Not until about 1968 were these two concepts again the subject of intellectual inquiry. The questions still remain within the venue of legal rhetoric because of the grandiose lexicon: STAR, with its seven dictionary pages of august definitions, SPANGLED, in queenly adornment, BANNER and its implications of crusades and knights errant, and WAVE, with its connotations of the powers of air and sea. The last phrase is an isocolon, popular in oratory since earliest times and skillfully used here by Key to link land and home, free and brave. The drum roll commonly executed during the fermata of the last note emphasizes the word BRAVE, indicating on the surface that if people are BRAVE they may be also FREE, and the LAND may be their HOME.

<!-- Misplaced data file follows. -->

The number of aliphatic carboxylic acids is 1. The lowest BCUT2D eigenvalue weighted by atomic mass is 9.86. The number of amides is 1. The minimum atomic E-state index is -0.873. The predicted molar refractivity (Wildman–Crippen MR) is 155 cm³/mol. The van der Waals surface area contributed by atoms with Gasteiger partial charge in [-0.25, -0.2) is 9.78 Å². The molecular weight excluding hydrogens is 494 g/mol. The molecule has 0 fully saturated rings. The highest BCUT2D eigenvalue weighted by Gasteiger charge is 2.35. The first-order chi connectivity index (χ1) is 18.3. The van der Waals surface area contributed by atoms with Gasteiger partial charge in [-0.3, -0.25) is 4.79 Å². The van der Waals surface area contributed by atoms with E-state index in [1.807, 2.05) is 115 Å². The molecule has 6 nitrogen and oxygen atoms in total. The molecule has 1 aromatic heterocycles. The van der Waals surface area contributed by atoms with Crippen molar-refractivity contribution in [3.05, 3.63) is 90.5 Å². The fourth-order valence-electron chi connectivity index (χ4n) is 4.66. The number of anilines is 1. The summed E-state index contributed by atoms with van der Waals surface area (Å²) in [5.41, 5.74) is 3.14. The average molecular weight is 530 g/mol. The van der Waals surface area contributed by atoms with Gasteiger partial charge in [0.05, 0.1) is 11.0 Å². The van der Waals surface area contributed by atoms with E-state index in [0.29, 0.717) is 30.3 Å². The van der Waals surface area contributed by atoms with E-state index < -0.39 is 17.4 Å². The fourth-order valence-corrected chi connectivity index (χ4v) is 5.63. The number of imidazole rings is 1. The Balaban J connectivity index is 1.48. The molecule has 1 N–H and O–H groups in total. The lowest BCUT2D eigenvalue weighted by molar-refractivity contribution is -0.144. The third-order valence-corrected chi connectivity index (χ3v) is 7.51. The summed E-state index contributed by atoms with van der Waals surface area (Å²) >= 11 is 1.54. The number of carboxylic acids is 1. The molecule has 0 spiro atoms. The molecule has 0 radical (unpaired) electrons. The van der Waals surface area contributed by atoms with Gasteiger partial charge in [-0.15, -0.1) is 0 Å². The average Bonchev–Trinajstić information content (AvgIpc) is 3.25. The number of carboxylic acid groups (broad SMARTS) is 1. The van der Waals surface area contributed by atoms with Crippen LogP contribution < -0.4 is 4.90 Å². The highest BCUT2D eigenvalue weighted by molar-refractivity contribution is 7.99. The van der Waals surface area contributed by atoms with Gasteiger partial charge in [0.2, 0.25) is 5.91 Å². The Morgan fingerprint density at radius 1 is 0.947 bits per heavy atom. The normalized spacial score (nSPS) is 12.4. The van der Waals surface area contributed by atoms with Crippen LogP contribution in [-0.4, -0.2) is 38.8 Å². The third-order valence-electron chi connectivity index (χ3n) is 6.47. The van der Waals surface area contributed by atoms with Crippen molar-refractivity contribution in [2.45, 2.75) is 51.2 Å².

Buried in these last two phrases is the kernel of the nut. Those who have feared that the lyrics of our national anthem may offend our United Kingdom allies need trouble their minds no longer. We have established that Key was a lawyer interested in expediency, swilling high proof British gin throough the night, physically facing in the wrong direction and ideologically drifting toward the wrong side. The verse contains not down-home democratic American vocabulary but upper-class royalist rhetoric, which makes the last line tantamount to an open invitation for His Majesty's troops to come on over and once again annex the land of the free to the empire upon which the sun never sets.
The American nation has been saved only the the whim of opposing counsel, which, using the same reserach tools, gives an entirely different interpretation of the poem's language.